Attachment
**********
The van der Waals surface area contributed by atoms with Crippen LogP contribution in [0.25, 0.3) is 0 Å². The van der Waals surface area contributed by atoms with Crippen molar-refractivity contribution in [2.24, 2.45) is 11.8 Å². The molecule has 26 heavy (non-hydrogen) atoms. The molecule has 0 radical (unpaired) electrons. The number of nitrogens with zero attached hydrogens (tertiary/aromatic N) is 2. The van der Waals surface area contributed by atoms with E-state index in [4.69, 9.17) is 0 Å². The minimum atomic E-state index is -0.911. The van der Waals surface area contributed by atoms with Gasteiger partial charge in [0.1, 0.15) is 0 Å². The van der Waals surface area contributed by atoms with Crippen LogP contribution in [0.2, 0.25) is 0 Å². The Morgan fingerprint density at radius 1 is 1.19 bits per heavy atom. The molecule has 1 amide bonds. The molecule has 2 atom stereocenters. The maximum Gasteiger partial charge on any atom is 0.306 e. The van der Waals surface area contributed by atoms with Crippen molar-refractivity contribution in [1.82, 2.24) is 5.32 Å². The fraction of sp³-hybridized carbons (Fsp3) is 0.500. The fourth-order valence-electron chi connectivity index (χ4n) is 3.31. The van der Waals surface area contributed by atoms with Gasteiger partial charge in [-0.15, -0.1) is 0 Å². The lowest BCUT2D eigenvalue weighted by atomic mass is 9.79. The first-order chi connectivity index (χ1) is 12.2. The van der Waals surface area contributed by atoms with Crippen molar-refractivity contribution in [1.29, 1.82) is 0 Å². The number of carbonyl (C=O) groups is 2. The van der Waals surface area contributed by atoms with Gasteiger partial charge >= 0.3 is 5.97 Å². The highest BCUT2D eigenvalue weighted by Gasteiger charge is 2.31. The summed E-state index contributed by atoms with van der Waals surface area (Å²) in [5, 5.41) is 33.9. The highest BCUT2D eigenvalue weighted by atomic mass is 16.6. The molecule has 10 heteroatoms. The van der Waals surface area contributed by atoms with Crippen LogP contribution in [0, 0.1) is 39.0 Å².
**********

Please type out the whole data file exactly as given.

The van der Waals surface area contributed by atoms with Crippen LogP contribution in [0.25, 0.3) is 0 Å². The van der Waals surface area contributed by atoms with Crippen molar-refractivity contribution in [2.24, 2.45) is 11.8 Å². The molecule has 26 heavy (non-hydrogen) atoms. The molecule has 0 radical (unpaired) electrons. The number of nitrogens with zero attached hydrogens (tertiary/aromatic N) is 2. The van der Waals surface area contributed by atoms with E-state index in [4.69, 9.17) is 0 Å². The minimum atomic E-state index is -0.911. The van der Waals surface area contributed by atoms with Gasteiger partial charge in [0.1, 0.15) is 0 Å². The van der Waals surface area contributed by atoms with Crippen LogP contribution in [0.2, 0.25) is 0 Å². The Morgan fingerprint density at radius 1 is 1.19 bits per heavy atom. The molecule has 1 amide bonds. The molecule has 2 atom stereocenters. The maximum Gasteiger partial charge on any atom is 0.306 e. The van der Waals surface area contributed by atoms with Crippen molar-refractivity contribution in [1.82, 2.24) is 5.32 Å². The fraction of sp³-hybridized carbons (Fsp3) is 0.500. The fourth-order valence-electron chi connectivity index (χ4n) is 3.31. The van der Waals surface area contributed by atoms with Gasteiger partial charge in [-0.15, -0.1) is 0 Å². The lowest BCUT2D eigenvalue weighted by atomic mass is 9.79. The first-order chi connectivity index (χ1) is 12.2. The van der Waals surface area contributed by atoms with Crippen molar-refractivity contribution in [1.29, 1.82) is 0 Å². The number of carbonyl (C=O) groups is 2. The van der Waals surface area contributed by atoms with Gasteiger partial charge >= 0.3 is 5.97 Å². The highest BCUT2D eigenvalue weighted by Gasteiger charge is 2.31. The summed E-state index contributed by atoms with van der Waals surface area (Å²) in [5, 5.41) is 33.9. The highest BCUT2D eigenvalue weighted by atomic mass is 16.6. The molecule has 10 heteroatoms. The van der Waals surface area contributed by atoms with Crippen LogP contribution in [0, 0.1) is 39.0 Å².